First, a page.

Registration is open for Grow Dat Youth Farm produce boxes (sponsored)

Sign up to pick up a box of produce at the farm each week. 

The CSA program is Community Supported Agriculture, the Farm Share initiative is an opportunity for customers to enjoy chemical-free, fresh produce while investing in the Grow Dat farm and youth leadership program. This locally grown produce box runs for 29 weeks and allows flexibility for pick up at their farm located in City Park. SNAP registration is also available, reach out for more information. 

“We envision a vibrant New Orleans where youth and adults transform their communities, their environment, and themselves by engaging in the meaningful work of growing healthy food”

The Farm Share initiative is a way for the community to become “member-investors” who receive a portion of the farm’s harvest every week. For decades, CSAs have supported small-scale farmers and strengthened local food systems. Members experience the seasonal fluctuations of the farm’s produce, a process that teaches consumers more about the natural cycles of food production. 

Deep rooted values with a love for the City and the land that serves it. Making a commitment to New Orleans by championing sustainability, youth leadership, inclusion & multiculturalism, and food justice.

Enjoy ‘Coffee with Candidates’ event before Nov. 13 at CR Coffee Shop (sponsored)

Try new signature fall beverages and have your questions answered this October, at CR Coffee Shop on Magazine St. Owner Kevin Pedeaux is opening his Uptown space as a hub for candidates this election season to reach the community. The informal atmosphere is open to respectfully ask pressing questions, share ideas, or simply observe and listen. 

Upcoming ‘Coffee with Candidates’ events include Leilani Heno for Mayor scheduled for Oct. 15 at 10:30 a.m., and JP Morrell for at-large City Council Division 2 scheduled for Oct. 19 at 8 a.m.; at CR Coffee Shop, 3618 Magazine St.

Porch concerts respond to canceled music festivals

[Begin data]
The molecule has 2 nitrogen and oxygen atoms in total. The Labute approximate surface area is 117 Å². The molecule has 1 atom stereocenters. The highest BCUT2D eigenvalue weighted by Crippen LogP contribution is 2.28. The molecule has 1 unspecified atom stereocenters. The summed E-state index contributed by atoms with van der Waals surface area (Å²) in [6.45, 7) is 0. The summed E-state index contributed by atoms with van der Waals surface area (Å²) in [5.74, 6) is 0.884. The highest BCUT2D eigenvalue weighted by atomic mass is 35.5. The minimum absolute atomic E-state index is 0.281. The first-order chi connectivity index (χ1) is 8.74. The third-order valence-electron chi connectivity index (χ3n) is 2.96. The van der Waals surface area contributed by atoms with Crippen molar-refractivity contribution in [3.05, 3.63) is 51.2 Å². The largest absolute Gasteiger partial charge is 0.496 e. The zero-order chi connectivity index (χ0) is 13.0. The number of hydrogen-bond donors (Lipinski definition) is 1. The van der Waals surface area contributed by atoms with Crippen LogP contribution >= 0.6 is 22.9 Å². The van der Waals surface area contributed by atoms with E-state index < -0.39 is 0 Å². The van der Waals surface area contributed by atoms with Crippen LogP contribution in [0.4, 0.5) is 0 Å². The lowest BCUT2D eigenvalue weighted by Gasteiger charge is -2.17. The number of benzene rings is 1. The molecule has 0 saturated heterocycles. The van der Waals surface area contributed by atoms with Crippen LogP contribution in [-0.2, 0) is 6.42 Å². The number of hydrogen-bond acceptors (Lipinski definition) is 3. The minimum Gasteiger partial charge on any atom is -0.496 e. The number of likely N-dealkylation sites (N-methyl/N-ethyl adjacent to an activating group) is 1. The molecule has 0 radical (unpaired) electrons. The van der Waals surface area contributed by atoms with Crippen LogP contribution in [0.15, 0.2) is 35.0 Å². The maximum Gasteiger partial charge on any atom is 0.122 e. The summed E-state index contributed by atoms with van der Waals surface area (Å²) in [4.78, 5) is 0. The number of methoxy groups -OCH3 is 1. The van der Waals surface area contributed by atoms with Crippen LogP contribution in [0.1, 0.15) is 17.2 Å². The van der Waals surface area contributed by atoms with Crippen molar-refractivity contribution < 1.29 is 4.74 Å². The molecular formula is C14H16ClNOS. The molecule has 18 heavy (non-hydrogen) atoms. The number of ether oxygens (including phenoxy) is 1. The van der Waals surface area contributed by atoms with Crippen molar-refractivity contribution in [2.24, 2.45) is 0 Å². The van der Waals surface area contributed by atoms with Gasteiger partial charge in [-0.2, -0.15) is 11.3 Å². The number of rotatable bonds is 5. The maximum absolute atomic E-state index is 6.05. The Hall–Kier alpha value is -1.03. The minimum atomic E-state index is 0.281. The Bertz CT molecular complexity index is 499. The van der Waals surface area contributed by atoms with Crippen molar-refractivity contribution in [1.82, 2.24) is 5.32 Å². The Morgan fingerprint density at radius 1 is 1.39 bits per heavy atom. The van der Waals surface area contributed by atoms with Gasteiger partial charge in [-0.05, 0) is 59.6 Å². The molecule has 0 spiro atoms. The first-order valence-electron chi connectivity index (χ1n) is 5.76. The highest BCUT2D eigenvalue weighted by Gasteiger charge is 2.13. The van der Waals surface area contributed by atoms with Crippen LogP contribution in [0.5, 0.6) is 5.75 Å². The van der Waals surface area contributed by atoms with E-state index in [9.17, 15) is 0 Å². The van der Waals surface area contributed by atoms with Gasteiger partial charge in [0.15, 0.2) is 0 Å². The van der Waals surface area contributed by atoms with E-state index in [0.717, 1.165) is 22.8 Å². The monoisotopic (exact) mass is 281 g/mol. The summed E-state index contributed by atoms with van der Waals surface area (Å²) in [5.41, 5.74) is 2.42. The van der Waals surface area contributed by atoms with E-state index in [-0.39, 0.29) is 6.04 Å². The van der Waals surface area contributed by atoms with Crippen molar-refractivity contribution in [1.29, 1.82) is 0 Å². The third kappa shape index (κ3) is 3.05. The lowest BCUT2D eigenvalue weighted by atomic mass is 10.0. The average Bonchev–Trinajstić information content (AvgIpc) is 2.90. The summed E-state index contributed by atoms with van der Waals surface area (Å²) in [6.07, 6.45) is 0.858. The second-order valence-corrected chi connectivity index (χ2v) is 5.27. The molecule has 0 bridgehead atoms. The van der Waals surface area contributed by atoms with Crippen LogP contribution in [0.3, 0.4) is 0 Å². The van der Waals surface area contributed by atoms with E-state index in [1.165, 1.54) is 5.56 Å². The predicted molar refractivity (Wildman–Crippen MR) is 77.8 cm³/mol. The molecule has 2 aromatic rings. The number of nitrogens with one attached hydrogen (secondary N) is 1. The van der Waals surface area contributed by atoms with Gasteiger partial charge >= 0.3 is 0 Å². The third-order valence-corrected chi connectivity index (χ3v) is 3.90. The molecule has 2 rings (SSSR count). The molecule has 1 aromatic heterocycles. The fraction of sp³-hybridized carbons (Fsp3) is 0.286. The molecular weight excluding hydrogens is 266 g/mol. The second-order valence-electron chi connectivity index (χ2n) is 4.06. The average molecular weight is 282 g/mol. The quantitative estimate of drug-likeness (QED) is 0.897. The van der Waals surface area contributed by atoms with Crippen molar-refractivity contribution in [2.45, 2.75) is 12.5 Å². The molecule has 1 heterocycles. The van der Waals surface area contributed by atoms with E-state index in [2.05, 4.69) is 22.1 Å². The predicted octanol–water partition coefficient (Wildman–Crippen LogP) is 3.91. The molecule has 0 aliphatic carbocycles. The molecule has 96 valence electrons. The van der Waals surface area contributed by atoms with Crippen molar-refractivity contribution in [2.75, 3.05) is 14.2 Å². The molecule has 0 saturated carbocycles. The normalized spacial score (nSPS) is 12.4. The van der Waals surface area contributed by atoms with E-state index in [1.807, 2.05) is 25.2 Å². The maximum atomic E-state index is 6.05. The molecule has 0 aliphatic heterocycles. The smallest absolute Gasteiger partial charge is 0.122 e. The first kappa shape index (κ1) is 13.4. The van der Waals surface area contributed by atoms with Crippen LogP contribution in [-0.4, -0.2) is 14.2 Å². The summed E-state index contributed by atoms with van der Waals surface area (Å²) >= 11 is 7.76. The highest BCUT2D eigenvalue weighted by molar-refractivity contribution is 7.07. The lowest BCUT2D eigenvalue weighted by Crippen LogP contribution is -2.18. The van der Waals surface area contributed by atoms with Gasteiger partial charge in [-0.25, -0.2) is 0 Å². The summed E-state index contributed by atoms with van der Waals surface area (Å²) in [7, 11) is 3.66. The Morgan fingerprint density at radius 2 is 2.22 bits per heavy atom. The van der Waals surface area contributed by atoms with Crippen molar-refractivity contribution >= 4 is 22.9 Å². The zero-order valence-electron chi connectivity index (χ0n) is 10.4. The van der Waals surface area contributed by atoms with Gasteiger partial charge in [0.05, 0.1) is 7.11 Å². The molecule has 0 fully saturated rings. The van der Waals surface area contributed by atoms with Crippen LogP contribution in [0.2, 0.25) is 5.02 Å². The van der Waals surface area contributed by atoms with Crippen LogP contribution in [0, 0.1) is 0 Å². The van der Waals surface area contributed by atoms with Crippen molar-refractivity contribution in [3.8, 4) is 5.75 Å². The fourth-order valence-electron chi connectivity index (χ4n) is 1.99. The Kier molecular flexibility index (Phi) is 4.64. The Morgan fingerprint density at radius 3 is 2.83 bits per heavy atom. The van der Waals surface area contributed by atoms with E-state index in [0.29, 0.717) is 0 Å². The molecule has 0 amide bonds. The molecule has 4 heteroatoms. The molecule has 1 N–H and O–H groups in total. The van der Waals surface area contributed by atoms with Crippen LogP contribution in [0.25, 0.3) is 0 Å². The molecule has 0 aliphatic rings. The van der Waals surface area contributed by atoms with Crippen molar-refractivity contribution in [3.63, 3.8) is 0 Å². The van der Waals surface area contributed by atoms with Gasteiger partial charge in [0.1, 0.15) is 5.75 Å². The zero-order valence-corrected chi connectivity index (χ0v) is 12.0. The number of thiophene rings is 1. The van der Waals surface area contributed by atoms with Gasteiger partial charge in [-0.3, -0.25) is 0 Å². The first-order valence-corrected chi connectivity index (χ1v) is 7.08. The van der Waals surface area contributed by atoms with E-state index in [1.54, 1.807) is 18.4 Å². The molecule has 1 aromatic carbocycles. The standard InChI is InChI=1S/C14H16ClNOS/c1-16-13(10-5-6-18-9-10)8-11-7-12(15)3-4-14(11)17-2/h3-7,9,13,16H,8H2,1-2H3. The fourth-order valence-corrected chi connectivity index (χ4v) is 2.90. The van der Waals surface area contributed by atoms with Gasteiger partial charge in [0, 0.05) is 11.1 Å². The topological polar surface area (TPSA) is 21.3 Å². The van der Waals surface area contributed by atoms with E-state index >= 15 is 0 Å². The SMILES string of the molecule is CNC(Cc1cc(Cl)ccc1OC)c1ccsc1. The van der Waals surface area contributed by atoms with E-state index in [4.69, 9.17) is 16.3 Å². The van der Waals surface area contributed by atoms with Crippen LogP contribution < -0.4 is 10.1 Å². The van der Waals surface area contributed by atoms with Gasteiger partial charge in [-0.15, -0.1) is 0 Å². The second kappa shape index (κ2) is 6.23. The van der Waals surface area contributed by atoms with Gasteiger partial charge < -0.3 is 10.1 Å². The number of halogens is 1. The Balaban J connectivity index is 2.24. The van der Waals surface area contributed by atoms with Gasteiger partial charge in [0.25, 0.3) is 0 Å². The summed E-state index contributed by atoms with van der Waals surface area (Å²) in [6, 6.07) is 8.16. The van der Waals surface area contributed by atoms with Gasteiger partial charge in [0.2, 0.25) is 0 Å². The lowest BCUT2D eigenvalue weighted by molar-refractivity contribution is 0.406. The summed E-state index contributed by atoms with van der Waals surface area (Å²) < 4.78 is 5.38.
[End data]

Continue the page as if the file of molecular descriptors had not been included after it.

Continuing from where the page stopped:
Porch concerts had been popping up throughout the city when Milan area residents Natalia and Guy Gonzalez began hosting concerts on their Marengo Street front porch. The tradition started for the Gonzalezes in the fall of 2020, after a musician asked Natalia’s 94-year-old mother if she would put on a porch concert to help out the Radio Bird Quartet. She agreed, and then Natalia took on the project. “We have had Radio Bird, of course, as well as The Walrus, a Beatles cover band,” Natalia Gonzalez said. “In fact, recently when their Zony Mash show got canceled, they came to our porch and played the concert there.”

They are now presenting shows twice monthly, with Mia Borders booked for an upcoming show.

Kingsley House changing its name in light of revelations about Charles Kingsley’s racist views

 

Kingsley House board members, senior leadership, elected officials and staff announced that the name of the 125-year-old nonprofit will be changed. The decision came after racist ideologies of Charles Kingsley, a Victorian-era British clergyman, author and social reformer, were discovered. The nonprofit is a social and human multi-service organization with a focus ranging from toddlers to seniors, Kingsley House officials say. Its main campus is in the Lower Garden District. Kingsley House CEO Keith Liederman said that he and others involved in the decision believe it’s important to dissociate the nonprofit from someone with contradicting viewpoints.

YAYA Arts Center to host Back in Bloom on Friday

YAYA Arts Center in Central City is hosting Back in Bloom, a spring showcase with art demos, live music from Jack Sledge and the Hammers, and an art market by YAYA artists. The free celebration of spring will be held Friday (May 21) from 6 to 8 pm. at the YAYA Arts Center, 3322 LaSalle St. Participants can also watch glass art demos and take part in the Goblet Grab, which involves buying a handmade glass that can be filled, free of charge, throughout the evening. YAYA, for Young Aspirations Young Artists, was founded in 1988 as a creative partnership between New Orleans artist Jana Napoli and art students from International High School of New Orleans as an after-school enrichment program.

Red Beans & Rouses partners with local churches to help feed neighborhoods (sponsored)

New Orleans traditions are here to stay! Every year, Rouses Markets donates millions of pounds of food to local food banks, food pantries, and community fridges. “I appreciate and love the way our stores and the neighborhoods they serve work together to support one another, and make sure that everyone has enough food to eat,” said Marcy Nathan, Rouses Markets’ creative director. Rouses Markets has always supported local nonprofit organizations, schools and churches working to make their neighborhoods better places to live and work. Recently they started a new community initiative, Red Beans & Rouses, in partnership with churches all over New Orleans.